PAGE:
Lay Summary: Chemotherapy for non-small cell lung cancer is discussed.
Palliative chemotherapy for metastatic lung cancer is now standard. Platinum-based combinations were the first regimens to convincingly have an impact on survival and have been the standard of care in NSCLC. A European study showed that gemcitabine/cisplatin was essentiall equivalent to paclitaxel and a platin and the former became standard in Europe whereas the latter is most often used in the USA. Docetaxel has been shown to be equivalent to paclitaxel in phase III studies.A randomized comparative study showed that paclitaxel and gemcitabine (PG) and paclitaxel and carboplatin (PC) combinations for the treatment of advanced non–small-cell lung cancer (NSCLC)are equivalent and equally tolerated.
More recently Avastin has been shown to add to the survival benefit. Bevacizumab (Avastin®) is a humanized recombinant antibody to vascular endothelial growth factor-A (VEGF-A). VEGF-A bound to bevacizumab cannot bind to or activate VEGF receptors (VEGF-R) on vascular endothelial and other cells. Biological consequences include inhibition of angiogenesis (growth of new blood vessels) in tumors. Bevacizumab combined with intravenous fluorouracil-based chemotherapy is indicated as first- or second-line therapy for advanced or metastatic colon or rectal cancers.
An Eastern Cooperative Oncology Group (ECOG) multicenter RCT (E2100) on paclitaxel with (n=341) versus without (n=339) bevacizumab as first-line therapy for inoperable metastatic disease found that it was of value. The first interim analysis reported statistically significant improvement in overall response rate (ORR), PFS, and OS. The second interim analysis also found statistically significant improvement in ORR (30% versus 14%, p<0.0001) and PFS (11.4 versus 6.1 months; p<0.0001), but effects on OS were no longer statistically significant (28.4 versus 25.2 months; p=0.12). Avastin has subsequently gained approval for breast cancer in the US and EU, and for first-line NSCLC in the US.
A second large multicenter study, AVAIL, has shown that adding bevacizumab (Avastin, Genentech) to chemotherapy improves survival in patients with advanced non–small-cell lung cancer (NSCLC). This latest study was conducted in Europe and used a different chemotherapy regimen, gemcitabine and cisplatin, the European standard, from that used in the first trial, which was carried out in the United States. But the results from both trials were similar — adding bevacizumab significantly improved progression-free survival (PFS).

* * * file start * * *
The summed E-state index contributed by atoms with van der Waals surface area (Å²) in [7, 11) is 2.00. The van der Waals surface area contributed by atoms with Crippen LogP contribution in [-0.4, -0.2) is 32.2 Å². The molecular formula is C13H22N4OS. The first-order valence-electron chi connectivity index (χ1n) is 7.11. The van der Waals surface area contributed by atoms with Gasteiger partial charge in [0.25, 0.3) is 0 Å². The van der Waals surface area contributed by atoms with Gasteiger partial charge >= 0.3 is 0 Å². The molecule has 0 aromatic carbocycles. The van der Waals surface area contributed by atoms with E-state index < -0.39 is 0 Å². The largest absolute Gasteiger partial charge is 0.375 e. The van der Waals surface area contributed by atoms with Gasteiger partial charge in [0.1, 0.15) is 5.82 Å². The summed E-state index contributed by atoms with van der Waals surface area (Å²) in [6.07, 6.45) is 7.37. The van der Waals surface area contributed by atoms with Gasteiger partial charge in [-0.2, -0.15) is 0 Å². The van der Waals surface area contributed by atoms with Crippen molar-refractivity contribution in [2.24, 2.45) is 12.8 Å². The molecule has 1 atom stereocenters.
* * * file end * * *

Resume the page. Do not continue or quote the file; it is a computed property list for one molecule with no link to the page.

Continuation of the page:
In breast cancer where Avastin was FDA approved, the role of Avastin is beng re-evaluated following reports of a new study showing no benefit in first line. One can question the true benefit of bevacizumab for lung canner as well, pointing out that the improvement in median PFS over control was only 2 weeks. On the other hand, the drug increases the risk for adverse events and costs thousands of dollars. However, the same is true of the now accepted in the USA paclitaxel and carboplatin + Avastin. In the USA paclitaxel and carboplatin is now standard and Avastin was approved by the FDA in a “a first-line treatment of patients with locally advanced, metastatic or recurrent non-small cell lung cancer in combination with platinum-based chemotherapy”. NCCN now recommends bevacizumab with “chemotherapy” without defining is solely as being platin based.
NCCN has first and second line therapy recommendations, both single agents and in combination. For third line therapy NCCN recommends Docetaxel, Pemetrexed, Erlotinib or Docetaxel, Pemetrexed, Erlotinib, Gemcitabine. Therefore, there are standard options and a clinical study is not standard of care.
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